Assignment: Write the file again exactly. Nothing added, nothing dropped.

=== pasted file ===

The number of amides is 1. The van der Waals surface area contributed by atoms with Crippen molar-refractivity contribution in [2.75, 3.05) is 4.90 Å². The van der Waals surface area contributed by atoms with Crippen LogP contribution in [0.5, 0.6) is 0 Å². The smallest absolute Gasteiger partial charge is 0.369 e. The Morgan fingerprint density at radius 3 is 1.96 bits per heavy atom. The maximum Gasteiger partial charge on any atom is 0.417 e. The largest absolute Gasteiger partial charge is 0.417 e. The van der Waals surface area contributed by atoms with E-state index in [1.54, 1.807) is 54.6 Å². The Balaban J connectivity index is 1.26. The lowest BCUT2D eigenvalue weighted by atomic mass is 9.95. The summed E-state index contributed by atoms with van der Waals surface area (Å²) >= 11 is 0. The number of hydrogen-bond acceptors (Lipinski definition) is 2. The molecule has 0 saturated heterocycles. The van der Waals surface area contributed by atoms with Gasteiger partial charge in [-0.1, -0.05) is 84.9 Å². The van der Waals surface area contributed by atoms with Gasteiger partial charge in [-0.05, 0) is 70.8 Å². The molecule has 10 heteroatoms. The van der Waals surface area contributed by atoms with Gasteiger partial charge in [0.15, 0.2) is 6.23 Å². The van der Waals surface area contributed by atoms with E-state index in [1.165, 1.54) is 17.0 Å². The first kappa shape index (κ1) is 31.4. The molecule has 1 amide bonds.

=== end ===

The number of amides is 1. The van der Waals surface area contributed by atoms with Crippen molar-refractivity contribution in [2.75, 3.05) is 4.90 Å². The van der Waals surface area contributed by atoms with Crippen LogP contribution in [0.5, 0.6) is 0 Å². The smallest absolute Gasteiger partial charge is 0.369 e. The Morgan fingerprint density at radius 3 is 1.96 bits per heavy atom. The maximum Gasteiger partial charge on any atom is 0.417 e. The largest absolute Gasteiger partial charge is 0.417 e. The van der Waals surface area contributed by atoms with E-state index in [1.54, 1.807) is 54.6 Å². The Balaban J connectivity index is 1.26. The lowest BCUT2D eigenvalue weighted by atomic mass is 9.95. The summed E-state index contributed by atoms with van der Waals surface area (Å²) >= 11 is 0. The number of hydrogen-bond acceptors (Lipinski definition) is 2. The molecule has 0 saturated heterocycles. The van der Waals surface area contributed by atoms with Gasteiger partial charge in [-0.1, -0.05) is 84.9 Å². The van der Waals surface area contributed by atoms with Gasteiger partial charge in [-0.05, 0) is 70.8 Å². The molecule has 10 heteroatoms. The van der Waals surface area contributed by atoms with Gasteiger partial charge in [0.15, 0.2) is 6.23 Å². The van der Waals surface area contributed by atoms with E-state index in [1.165, 1.54) is 17.0 Å². The first kappa shape index (κ1) is 31.4. The molecule has 1 amide bonds.